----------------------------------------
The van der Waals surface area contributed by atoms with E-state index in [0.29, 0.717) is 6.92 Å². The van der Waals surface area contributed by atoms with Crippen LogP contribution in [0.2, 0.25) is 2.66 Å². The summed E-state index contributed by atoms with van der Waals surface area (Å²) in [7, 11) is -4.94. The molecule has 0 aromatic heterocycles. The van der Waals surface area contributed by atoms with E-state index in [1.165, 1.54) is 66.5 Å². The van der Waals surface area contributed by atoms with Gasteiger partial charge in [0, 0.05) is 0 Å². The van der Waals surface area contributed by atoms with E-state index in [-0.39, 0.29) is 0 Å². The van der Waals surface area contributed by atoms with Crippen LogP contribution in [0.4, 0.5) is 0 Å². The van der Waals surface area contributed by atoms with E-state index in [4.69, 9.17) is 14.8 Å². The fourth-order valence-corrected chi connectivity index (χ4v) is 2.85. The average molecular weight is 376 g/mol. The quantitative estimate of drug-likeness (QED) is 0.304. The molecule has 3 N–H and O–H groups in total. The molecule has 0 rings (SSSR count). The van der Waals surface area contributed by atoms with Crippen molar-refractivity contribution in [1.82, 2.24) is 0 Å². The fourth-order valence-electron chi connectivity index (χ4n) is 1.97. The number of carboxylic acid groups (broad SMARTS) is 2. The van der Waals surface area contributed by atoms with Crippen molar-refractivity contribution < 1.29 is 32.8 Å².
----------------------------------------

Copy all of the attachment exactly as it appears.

The van der Waals surface area contributed by atoms with E-state index in [0.29, 0.717) is 6.92 Å². The van der Waals surface area contributed by atoms with Crippen LogP contribution in [0.2, 0.25) is 2.66 Å². The summed E-state index contributed by atoms with van der Waals surface area (Å²) in [7, 11) is -4.94. The molecule has 0 aromatic heterocycles. The van der Waals surface area contributed by atoms with E-state index in [1.165, 1.54) is 66.5 Å². The van der Waals surface area contributed by atoms with Gasteiger partial charge in [0, 0.05) is 0 Å². The van der Waals surface area contributed by atoms with E-state index in [-0.39, 0.29) is 0 Å². The van der Waals surface area contributed by atoms with Crippen LogP contribution in [0.4, 0.5) is 0 Å². The van der Waals surface area contributed by atoms with E-state index in [4.69, 9.17) is 14.8 Å². The fourth-order valence-corrected chi connectivity index (χ4v) is 2.85. The average molecular weight is 376 g/mol. The quantitative estimate of drug-likeness (QED) is 0.304. The molecule has 3 N–H and O–H groups in total. The molecule has 0 rings (SSSR count). The van der Waals surface area contributed by atoms with Crippen molar-refractivity contribution in [1.82, 2.24) is 0 Å². The fourth-order valence-electron chi connectivity index (χ4n) is 1.97. The number of carboxylic acid groups (broad SMARTS) is 2. The van der Waals surface area contributed by atoms with Crippen molar-refractivity contribution < 1.29 is 32.8 Å².